Directed by Marcy Stone-Francois, the recently released video is a feverish and hallucinogenic dream set in an alien world with scene art by Olde Nightrifter and cinematography from Futsum Tsegai. In the video, a queen played by Rhonda Faison, who also starred in the video for Shabazz Palaces’ “Desse Du Song,” sends one of her royal subjects (Ishmael Butler) on a quest for a magical jewel. Along the way, Butler’s royal subject encounters a mystical being played by OCnotes, who helps Butler with his quest to return the jewel to the queen. 

New Video: Knife Knights Release a Lyrical and Bittersweet Meditation on Love Longing Loss and the Afterlife

Over the almost nine year’s of this site’s history, I’ve spilled a lot of virtual ink on Seattle, WA-based emcee, synth player and producer Ishmael Butler, who’s best known as a co-founding of two, critically applauded, groundbreaking hip-hop acts — JOVM mainstays Digable Planets and Shabazz Palaces. Just about a decade ago, Butler was preparing to publicly emerge from several years of near-complete creative silence, and in the summer of 2009, Shabazz Palaces quietly self-released a pair of EPs that quickly established the act’s unique sound and aesthetic: Butler’s hyper-literate verses full of complex inner and out rhyme scheme paired with psychedelic sonic textures and refracted rhythms. Initially, confidentiality was essential as Butler desperately wanted Shabazz Palaces to stand on its own strength and not on his long-held reputation, so he adopted a pseudonym for himself.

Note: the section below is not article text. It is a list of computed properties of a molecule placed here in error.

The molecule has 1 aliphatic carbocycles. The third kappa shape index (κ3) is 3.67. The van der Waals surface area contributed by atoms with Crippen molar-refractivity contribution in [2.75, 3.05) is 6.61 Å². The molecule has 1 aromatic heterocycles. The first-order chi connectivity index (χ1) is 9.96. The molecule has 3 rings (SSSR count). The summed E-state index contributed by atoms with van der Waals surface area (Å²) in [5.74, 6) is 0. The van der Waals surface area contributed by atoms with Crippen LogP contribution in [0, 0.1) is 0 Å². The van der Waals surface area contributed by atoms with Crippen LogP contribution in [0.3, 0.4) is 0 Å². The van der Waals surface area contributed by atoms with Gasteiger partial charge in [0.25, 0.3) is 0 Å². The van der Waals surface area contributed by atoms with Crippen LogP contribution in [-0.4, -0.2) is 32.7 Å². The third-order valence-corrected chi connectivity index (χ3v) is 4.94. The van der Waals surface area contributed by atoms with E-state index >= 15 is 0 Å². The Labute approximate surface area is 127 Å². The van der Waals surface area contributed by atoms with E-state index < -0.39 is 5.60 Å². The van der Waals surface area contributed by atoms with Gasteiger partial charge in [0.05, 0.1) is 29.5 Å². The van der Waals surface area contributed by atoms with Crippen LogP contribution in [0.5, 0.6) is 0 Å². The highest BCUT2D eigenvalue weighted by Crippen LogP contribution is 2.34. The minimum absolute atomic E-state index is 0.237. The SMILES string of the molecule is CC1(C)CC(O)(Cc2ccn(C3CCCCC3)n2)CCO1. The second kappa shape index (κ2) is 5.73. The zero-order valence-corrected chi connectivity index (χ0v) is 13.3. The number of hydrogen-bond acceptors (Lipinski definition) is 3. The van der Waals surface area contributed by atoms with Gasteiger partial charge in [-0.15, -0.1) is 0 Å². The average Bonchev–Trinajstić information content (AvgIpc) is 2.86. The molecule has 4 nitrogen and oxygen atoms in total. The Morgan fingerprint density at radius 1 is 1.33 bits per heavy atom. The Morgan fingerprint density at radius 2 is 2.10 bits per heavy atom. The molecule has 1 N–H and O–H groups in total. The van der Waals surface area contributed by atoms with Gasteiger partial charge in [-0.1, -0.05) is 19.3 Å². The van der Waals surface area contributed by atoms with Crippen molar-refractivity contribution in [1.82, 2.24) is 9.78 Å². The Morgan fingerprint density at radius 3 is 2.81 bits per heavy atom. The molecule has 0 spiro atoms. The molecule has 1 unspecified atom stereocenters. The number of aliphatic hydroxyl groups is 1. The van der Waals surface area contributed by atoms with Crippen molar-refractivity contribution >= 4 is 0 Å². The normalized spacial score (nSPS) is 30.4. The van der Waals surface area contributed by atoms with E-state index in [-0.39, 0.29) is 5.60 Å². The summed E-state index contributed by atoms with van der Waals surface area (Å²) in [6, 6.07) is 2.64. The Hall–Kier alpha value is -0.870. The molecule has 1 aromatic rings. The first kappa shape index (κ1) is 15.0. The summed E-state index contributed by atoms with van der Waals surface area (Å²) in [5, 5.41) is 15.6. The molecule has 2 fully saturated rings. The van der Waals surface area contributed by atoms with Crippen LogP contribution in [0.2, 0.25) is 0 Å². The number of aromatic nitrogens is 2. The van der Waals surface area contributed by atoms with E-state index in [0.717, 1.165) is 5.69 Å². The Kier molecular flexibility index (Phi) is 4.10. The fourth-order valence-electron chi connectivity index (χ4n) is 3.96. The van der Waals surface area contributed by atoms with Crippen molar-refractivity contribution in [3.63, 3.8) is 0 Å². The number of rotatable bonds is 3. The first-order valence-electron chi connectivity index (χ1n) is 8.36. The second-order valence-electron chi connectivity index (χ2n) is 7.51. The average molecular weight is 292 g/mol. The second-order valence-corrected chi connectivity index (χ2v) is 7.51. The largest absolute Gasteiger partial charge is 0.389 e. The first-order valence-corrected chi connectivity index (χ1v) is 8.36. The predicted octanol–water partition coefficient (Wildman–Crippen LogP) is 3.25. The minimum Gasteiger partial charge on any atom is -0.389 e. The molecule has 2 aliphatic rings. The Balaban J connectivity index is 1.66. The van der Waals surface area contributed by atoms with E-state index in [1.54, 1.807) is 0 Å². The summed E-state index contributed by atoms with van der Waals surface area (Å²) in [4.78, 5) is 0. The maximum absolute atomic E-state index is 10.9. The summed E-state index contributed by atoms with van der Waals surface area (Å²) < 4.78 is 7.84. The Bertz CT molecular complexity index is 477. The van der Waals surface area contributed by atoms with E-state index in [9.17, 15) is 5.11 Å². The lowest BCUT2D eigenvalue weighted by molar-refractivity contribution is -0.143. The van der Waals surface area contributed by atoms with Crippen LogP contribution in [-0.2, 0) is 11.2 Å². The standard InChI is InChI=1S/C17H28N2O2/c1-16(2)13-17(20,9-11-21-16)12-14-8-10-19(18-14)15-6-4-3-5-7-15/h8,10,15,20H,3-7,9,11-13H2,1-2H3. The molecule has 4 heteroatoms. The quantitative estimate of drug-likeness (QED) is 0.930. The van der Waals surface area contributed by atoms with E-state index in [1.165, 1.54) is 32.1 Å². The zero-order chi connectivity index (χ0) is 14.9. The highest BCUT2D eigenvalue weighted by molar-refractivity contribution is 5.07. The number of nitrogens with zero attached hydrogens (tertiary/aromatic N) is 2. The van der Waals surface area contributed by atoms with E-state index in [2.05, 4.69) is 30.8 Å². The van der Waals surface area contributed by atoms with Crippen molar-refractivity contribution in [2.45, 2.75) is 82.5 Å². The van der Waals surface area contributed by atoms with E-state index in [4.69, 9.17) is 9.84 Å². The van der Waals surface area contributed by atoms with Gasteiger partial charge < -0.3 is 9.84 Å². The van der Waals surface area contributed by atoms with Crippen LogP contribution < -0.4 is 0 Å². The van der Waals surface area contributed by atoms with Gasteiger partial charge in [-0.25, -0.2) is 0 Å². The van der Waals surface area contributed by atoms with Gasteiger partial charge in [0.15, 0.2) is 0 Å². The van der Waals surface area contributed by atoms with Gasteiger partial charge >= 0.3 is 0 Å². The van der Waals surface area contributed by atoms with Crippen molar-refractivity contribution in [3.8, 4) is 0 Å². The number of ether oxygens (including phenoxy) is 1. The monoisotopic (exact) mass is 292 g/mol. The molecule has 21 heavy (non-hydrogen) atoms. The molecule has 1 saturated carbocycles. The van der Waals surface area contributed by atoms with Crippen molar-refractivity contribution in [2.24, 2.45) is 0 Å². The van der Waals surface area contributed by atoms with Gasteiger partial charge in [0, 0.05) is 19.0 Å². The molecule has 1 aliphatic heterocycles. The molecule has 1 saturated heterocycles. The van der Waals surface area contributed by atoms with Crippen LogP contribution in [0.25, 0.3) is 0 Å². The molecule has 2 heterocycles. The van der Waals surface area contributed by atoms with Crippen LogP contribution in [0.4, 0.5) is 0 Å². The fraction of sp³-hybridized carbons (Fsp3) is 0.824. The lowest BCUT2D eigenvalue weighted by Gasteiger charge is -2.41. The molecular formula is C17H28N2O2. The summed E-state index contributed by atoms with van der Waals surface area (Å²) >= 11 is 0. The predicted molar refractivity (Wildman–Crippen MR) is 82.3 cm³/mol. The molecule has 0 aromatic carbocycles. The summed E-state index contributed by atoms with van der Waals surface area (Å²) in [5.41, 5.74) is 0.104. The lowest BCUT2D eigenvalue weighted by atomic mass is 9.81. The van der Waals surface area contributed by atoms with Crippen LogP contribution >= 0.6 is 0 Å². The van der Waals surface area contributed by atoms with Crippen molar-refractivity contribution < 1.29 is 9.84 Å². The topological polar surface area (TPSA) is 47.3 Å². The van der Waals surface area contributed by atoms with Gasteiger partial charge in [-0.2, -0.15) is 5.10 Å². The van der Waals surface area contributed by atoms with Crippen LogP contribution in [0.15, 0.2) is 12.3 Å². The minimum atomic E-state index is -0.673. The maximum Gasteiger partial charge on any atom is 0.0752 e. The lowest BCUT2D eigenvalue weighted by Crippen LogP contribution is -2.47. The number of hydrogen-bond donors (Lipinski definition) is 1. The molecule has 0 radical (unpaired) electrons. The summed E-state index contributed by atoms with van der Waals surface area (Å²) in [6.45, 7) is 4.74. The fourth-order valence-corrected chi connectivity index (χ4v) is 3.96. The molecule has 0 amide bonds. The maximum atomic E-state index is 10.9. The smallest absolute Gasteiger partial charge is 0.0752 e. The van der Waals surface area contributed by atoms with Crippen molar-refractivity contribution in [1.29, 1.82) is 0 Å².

As Shabazz Palaces’ profile and network expanded, Butler recognized that he needed new monikers for his various creative pursuits and collaborations. Knife Knights, was the name that he devised for his work with the then-Seattle based engineer, producer, songwriter and film composer Erik Blood, who has also been a vital and important collaborator in the Shabazz Palaces Universe. Interestingly, Blood and Butler can trace their collaboration and their friendship back to when they were introduced to each other at a Spiritualized show in 2003 through a mutual friend, whom Butler was about to record with. As the story goes, Blood was a diehard and obsessive Digable Planets fan, and as an obsessive fan, he passed along a bootleg copy Blowout Comb for the mutual friend to have Butler sign — and Butler dutifully did so.